Overall, I agree with PODEMOS. I don’t believe in Catalonian independence. Most of the separatists’ grievances could be addressed though further devolution, without the economic shock and downturn leaving Spain would cause. More importantly, Spain could veto an independent Catalonia’s EU membership, bringing further harm to the region. It simply isn’t worth that risk. However, all people have a right to self determination, the Catalonians included. If they wish to hold a referendum on independence, then that is their choice. If Spain were a truly free country as the unionists claim, then it would respect that right. Furthermore, I don’t believe it is the role of the EU to adjudicate this dispute. EU neutrality is the only way to prevent more Euroscepticism from arising. However badly the Spanish government has behaved here, EU intervention would be seen as a violation of Spain’s right to determine its own affairs. We must only hope  peace and common sense prevail in the end.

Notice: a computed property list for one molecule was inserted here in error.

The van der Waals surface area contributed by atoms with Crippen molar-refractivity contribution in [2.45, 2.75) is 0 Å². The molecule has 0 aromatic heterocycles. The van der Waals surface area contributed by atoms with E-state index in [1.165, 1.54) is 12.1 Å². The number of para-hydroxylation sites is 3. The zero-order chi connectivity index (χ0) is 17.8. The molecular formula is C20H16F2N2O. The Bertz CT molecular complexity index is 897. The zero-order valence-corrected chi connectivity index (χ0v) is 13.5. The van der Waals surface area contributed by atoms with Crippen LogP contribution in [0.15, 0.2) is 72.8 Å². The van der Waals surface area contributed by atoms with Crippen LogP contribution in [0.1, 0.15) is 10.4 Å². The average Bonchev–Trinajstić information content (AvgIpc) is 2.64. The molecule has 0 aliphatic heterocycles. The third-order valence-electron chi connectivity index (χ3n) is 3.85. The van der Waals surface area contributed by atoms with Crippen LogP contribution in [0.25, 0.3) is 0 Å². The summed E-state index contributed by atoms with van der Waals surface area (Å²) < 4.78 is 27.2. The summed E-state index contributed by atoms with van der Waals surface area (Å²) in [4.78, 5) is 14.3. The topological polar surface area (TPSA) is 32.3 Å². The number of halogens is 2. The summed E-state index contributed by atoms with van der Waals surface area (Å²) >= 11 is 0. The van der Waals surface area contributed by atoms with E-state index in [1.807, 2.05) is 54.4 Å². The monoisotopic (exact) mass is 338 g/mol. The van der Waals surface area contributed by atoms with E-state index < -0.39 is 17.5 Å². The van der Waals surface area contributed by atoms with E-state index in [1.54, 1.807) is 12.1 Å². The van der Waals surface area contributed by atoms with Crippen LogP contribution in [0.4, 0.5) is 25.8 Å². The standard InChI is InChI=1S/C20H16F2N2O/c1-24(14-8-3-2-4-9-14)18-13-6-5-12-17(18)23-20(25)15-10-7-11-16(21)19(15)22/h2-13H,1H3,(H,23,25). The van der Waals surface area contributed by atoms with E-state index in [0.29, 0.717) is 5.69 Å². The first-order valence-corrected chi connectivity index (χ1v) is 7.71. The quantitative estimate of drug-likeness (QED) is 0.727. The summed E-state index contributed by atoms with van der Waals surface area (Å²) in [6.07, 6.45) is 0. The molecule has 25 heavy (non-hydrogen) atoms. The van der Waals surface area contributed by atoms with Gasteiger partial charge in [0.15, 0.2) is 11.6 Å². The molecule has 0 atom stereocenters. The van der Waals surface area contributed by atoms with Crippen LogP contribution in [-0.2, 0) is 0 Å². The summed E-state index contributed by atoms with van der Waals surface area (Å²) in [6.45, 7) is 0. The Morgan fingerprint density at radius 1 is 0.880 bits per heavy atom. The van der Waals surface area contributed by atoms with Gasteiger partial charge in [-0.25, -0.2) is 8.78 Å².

• Carmen

    Thanks, Owen, for offering an inclusive framework through which to analyze the separatist issues. The basic problem that reappears in these confrontations seems to be over the “right of self-determination.” Historically, how has that worked? .

    Did the Confederate States in the American South, have that right? Scotland? Palestine? Catalonia, Quebec? Jefferson Davis was at least blunt in explaining the movement for southern secession: “to escape majority rule.” Maybe the inescapable fundamental fact is that you can secede but the independence will only last if you can defend it militarily. What do you think?

    • Owen Bell

      In an uncivilised and anarchic world, the traditional realist view of independence as a condition achievable only through force is the most accurate one. It’s certainly true that smaller nations with aspirations for statehood cannot survive if their larger adversaries are opposed to them; Athens’ attack on Melos during the Peloponnesian war being a case in point.